Henry Rouse (aka Henry Beresford Garrett) is regarded as New Zealand’s first bushranger – and has been described as our very own Ned Kelly. If his fellow Lyttelton Gaol inmates knew anything of him or his past, they may have been surprised when they actually saw him in person. Nicknamed years before as ‘Long Henry’, he was as lean as he was tall – but big-boned and considered by many as unpleasant to look at.
To add more mystery to the man, any spare time within the gaol walls was spent reading, writing and sharing his views on a huge range of subjects with anyone willing to lend him their ear for a while. For such a thinker, he made some interestedly bad choices.
Henry was born to a farming family on 8th March 1818 at Leicestershire, England.
With the early death of his mother, being neglected by his father and his lack of good schooling, it shouldn’t be a surprise that Henry received his first prison sentence for assault in 1842. Even while working as a cooper and becoming a father, it didn’t seem to help Garrett to keep his nose clean. Just three years later after his first taste of prison, he was facing transportation to Australia having been charged with theft of clothing. He did his time.
During the early 1850’s, Henry could be found in Geelong working at a cooper. Upon the discovery of gold in Ballarat, he decided to try his hand at mining and kept himself warm at night in the bed of a local saloon girl. It can’t have gone very well as, on 16th October 1854, he was a member of a gang who robbed the Bank of Victoria to the tune of £14,000.
He was arrested in England and returned to Victoria for trial. Having been found guilty, he was sentenced to 6 years hard labour.
Following his release in 1861, he travelled to Dunedin.
He headed for the goldfields of Otago but had no plans to pan for gold himself.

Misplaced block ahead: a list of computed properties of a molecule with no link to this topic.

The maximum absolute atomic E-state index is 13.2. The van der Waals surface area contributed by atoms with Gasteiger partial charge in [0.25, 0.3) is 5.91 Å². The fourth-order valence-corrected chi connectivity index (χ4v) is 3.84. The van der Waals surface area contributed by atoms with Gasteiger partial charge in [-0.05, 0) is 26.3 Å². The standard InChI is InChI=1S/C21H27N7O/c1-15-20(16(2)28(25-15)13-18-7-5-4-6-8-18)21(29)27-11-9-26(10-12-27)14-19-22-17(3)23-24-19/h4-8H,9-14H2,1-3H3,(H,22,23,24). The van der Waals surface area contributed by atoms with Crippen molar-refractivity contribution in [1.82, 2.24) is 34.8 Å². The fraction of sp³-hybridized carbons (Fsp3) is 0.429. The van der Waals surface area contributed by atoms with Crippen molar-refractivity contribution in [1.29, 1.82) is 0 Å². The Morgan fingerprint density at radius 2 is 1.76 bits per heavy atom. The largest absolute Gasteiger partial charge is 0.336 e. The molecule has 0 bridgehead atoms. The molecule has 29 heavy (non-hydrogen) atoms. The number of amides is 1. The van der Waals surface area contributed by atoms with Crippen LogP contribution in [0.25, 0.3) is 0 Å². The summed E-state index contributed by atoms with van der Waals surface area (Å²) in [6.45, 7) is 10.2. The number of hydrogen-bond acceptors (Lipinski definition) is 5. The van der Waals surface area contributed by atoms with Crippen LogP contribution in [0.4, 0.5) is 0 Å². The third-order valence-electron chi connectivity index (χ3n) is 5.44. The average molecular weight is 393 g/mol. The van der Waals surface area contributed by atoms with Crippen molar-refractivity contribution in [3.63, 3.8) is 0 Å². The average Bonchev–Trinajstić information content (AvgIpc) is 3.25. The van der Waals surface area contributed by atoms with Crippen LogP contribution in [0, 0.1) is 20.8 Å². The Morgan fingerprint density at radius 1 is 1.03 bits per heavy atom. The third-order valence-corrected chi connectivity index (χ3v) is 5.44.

On a road through the Maungatua Range, he (along with others) robbed 15 miners, in a single hold up, of their gold and personal items – the take amounted to only £400.
He was later arrested in Sydney and was sent back to Dunedin to be sentenced. It was here that he met the infamous bandit, Richard Burgess, who hanged for his murderous crimes in October 1866. They both attempted to escape – but failed.
Upon his release in 1868, Garrett re-appeared in Victoria. He was kicked out of Australia and was returned to Dunedin where he, again, took up employment as a cooper.
Not one to change, Henry was soon arrested in the middle of a robbery and faced his hardest sentence yet: 20 years hard labour.
In 1881, with his health beginning to fail him, he was transferred to Lyttelton Gaol. With his sentence ending the following year, it doesn’t appear that he remained in Canterbury for long at all. He next surfaced at Wellington’s Mt. Cook Gaol, serving a 7 year sentence for stealing a bottle of wine.
He died on 3rd September 1885 of chronic bronchitis as a hospitalized inmate of The Terrace Gaol in Wellington.
*please note that the attached image is not of Henry Beresford Garrett*